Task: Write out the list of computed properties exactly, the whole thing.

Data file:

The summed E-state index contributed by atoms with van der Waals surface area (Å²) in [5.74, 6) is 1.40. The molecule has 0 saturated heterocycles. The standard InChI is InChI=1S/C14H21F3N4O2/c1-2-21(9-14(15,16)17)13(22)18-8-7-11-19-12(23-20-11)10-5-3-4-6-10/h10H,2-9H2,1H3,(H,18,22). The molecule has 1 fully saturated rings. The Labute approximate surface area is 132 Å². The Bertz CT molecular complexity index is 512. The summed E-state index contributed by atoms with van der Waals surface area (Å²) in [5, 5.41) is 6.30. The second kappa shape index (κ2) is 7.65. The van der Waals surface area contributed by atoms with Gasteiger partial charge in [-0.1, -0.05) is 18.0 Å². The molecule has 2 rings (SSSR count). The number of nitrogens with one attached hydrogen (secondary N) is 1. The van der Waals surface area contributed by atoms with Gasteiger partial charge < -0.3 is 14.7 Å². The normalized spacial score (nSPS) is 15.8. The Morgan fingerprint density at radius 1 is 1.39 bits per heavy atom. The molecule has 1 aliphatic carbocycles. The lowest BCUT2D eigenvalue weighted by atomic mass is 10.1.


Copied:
The summed E-state index contributed by atoms with van der Waals surface area (Å²) in [5.74, 6) is 1.40. The molecule has 0 saturated heterocycles. The standard InChI is InChI=1S/C14H21F3N4O2/c1-2-21(9-14(15,16)17)13(22)18-8-7-11-19-12(23-20-11)10-5-3-4-6-10/h10H,2-9H2,1H3,(H,18,22). The molecule has 1 fully saturated rings. The Labute approximate surface area is 132 Å². The Bertz CT molecular complexity index is 512. The summed E-state index contributed by atoms with van der Waals surface area (Å²) in [5, 5.41) is 6.30. The second kappa shape index (κ2) is 7.65. The van der Waals surface area contributed by atoms with Gasteiger partial charge in [-0.1, -0.05) is 18.0 Å². The molecule has 2 rings (SSSR count). The number of nitrogens with one attached hydrogen (secondary N) is 1. The van der Waals surface area contributed by atoms with Gasteiger partial charge < -0.3 is 14.7 Å². The normalized spacial score (nSPS) is 15.8. The Morgan fingerprint density at radius 1 is 1.39 bits per heavy atom. The molecule has 1 aliphatic carbocycles. The lowest BCUT2D eigenvalue weighted by atomic mass is 10.1.